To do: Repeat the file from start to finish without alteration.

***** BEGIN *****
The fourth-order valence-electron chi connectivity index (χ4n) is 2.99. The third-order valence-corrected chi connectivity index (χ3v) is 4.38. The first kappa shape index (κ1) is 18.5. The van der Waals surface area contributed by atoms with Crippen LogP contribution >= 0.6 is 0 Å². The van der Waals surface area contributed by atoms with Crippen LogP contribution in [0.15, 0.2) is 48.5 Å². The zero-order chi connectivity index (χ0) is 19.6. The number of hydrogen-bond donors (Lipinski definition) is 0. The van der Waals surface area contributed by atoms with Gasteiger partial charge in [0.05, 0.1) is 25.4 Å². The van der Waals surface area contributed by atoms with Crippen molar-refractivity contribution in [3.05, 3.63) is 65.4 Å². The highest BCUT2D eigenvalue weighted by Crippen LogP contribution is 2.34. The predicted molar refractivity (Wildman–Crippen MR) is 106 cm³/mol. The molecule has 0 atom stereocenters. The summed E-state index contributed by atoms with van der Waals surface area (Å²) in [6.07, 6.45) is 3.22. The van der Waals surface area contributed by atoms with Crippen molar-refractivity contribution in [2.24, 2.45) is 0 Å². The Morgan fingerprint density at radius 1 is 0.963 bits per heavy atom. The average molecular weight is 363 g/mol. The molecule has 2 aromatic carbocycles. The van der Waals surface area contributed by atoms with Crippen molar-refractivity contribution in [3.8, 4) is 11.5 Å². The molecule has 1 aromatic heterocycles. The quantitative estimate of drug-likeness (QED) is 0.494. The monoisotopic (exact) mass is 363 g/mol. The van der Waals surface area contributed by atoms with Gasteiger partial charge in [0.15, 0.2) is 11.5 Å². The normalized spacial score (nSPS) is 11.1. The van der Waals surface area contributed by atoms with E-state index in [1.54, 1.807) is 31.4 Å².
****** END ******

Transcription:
The fourth-order valence-electron chi connectivity index (χ4n) is 2.99. The third-order valence-corrected chi connectivity index (χ3v) is 4.38. The first kappa shape index (κ1) is 18.5. The van der Waals surface area contributed by atoms with Crippen LogP contribution >= 0.6 is 0 Å². The van der Waals surface area contributed by atoms with Crippen LogP contribution in [0.15, 0.2) is 48.5 Å². The zero-order chi connectivity index (χ0) is 19.6. The number of hydrogen-bond donors (Lipinski definition) is 0. The van der Waals surface area contributed by atoms with Gasteiger partial charge in [0.05, 0.1) is 25.4 Å². The van der Waals surface area contributed by atoms with Crippen molar-refractivity contribution in [3.05, 3.63) is 65.4 Å². The highest BCUT2D eigenvalue weighted by Crippen LogP contribution is 2.34. The predicted molar refractivity (Wildman–Crippen MR) is 106 cm³/mol. The molecule has 0 atom stereocenters. The summed E-state index contributed by atoms with van der Waals surface area (Å²) in [6.07, 6.45) is 3.22. The van der Waals surface area contributed by atoms with Crippen molar-refractivity contribution in [2.24, 2.45) is 0 Å². The Morgan fingerprint density at radius 1 is 0.963 bits per heavy atom. The average molecular weight is 363 g/mol. The molecule has 2 aromatic carbocycles. The van der Waals surface area contributed by atoms with Crippen molar-refractivity contribution in [3.8, 4) is 11.5 Å². The molecule has 1 aromatic heterocycles. The quantitative estimate of drug-likeness (QED) is 0.494. The monoisotopic (exact) mass is 363 g/mol. The van der Waals surface area contributed by atoms with Gasteiger partial charge in [0.15, 0.2) is 11.5 Å². The normalized spacial score (nSPS) is 11.1. The van der Waals surface area contributed by atoms with E-state index in [1.54, 1.807) is 31.4 Å².